Having chew toys that only come out when you leave is a good way of keeping things novel to your dog. If it’s always laying about it’s a bit like a child with a room full of toys complaining they’re bored.  I like to give my dogs filled frozen kongs (Find more on that HERE) or elk/moose antlers when I leave. (Make sure they are sized right so as to not pose a choking hazard)

Crate your dog.

I’m a big advocate for crating your dog, exceedingly so in the beginning when they are young and curious. If you can’t crate them I would at least segment them off to a smaller area like a laundry room. As they age and show me maturity I start to play with allowing them out of the crate for short trips. Start with things like walking to get the mail with them out. Then an hour trip to the grocery. Build up to longer trips as they show you they can handle the freedom.

Make the crate a comfortable place to be. A few minutes of playing crate games may save you a lifetime of misery getting your dog into the crate.

Exercise your dog.

It always astounds me when someone tells me their australian shepherd is chewing up their house when they leave and I ask them how much exercise it gets and their answer is not much. This is a working dog. Bred for work. As in A TON OF ENERGY. Your dog is bored and looking for something to do.

Exercising your dog to death isn’t the answer to separation anxiety but no exercise is certainly not going to help. Make sure to get those walks in and even better mentally exercise your dog as well. Tricks, puzzle toys, scent work, even obedience training is all worthwhile to tire out your dog.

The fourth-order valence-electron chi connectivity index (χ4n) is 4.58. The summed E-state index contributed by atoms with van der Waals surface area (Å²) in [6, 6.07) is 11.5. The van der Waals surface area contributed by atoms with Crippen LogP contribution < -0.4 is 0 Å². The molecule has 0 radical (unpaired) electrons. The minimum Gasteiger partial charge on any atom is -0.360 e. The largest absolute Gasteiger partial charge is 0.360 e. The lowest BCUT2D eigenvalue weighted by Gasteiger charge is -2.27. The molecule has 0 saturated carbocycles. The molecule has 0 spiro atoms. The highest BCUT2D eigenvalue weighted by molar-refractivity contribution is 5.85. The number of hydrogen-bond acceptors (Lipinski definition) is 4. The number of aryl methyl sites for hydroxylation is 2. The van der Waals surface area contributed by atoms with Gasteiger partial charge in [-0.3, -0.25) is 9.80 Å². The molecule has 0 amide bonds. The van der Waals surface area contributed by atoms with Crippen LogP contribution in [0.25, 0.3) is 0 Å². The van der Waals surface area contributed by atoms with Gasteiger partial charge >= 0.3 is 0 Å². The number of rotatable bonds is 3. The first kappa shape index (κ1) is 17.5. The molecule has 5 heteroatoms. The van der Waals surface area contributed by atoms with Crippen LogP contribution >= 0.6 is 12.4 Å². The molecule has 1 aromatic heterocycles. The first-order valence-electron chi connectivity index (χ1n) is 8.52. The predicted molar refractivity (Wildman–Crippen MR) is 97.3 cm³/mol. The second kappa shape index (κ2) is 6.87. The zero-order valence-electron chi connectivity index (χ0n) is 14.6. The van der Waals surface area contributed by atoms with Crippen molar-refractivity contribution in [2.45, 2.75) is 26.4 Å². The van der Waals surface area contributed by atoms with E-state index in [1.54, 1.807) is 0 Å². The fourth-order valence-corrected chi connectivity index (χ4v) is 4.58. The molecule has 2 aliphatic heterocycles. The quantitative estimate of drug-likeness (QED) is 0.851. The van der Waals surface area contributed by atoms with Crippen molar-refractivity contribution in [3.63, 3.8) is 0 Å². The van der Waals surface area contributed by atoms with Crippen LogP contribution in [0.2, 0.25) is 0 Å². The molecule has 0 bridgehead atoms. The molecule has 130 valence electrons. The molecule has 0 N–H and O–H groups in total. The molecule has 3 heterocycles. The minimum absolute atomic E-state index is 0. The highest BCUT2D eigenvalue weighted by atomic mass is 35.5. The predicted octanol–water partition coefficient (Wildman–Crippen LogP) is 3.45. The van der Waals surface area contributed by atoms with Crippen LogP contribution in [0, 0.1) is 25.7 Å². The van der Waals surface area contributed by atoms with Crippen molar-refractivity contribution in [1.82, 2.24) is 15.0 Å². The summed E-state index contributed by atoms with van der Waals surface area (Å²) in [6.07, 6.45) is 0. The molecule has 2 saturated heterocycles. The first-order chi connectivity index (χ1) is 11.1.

Obedience training. Teaching your dog self control and patience.

One of the most useful skills in the world with your dog is teaching them self control. I’m an advocate of long down/stays and the place command for teaching your dog how to relax on command.

Also important is making sure your dog isn’t controlling your actions. If you’re sitting down to relax and your dog is constantly bothering you to go play and give them attention and you give in? Your teaching them that is appropriate behavior. I teach all my dogs the command Enough. Once they hear that they know we’re finished playing and its time to go do their own thing, in most cases go lay down and relax.

I also use park it as an informal go lay down. The down command has an implied stay in it and I expect them to lay down where they are when I ask it. Park it is go find someplace comfy to lay and hang out there for a bit but you can get up and move around if you like.

It came out of nowhere.

Sometimes you can have a dog that is lovely while your gone, only to come home to a destroyed house seemingly randomly. I’m always looking for possible reasons for anything with sudden onset. Sometimes it can be environmentally related. Perhaps the trash truck changed schedule and came loud and monsterous passed the house that morning while you were away. Or if you’re like me you live close to an airport with loud flyover patterns that can shake and rattle the house. Webcams are a useful way to check out what’s going on while you’re gone. You can oftentimes pick them up cheap refurbished on amazon.

As an aside if you’ve been leaving your puppy out with no problem (which I don’t recommend) and suddenly they’re chewing up everything, it’s likely they are teething or possibly just a bored adolescent. Remember retrievers were made to put anything and everything in their mouth, terriers to search, dig and destroy, herders to have constant energy stores, and so forth. Keep all of that in mind when they are young and spry and likely to cause trouble.

If you’re struggling with your dog’s separation anxiety, we can help.

Happy Training,

Head Trainer Viktoria Miller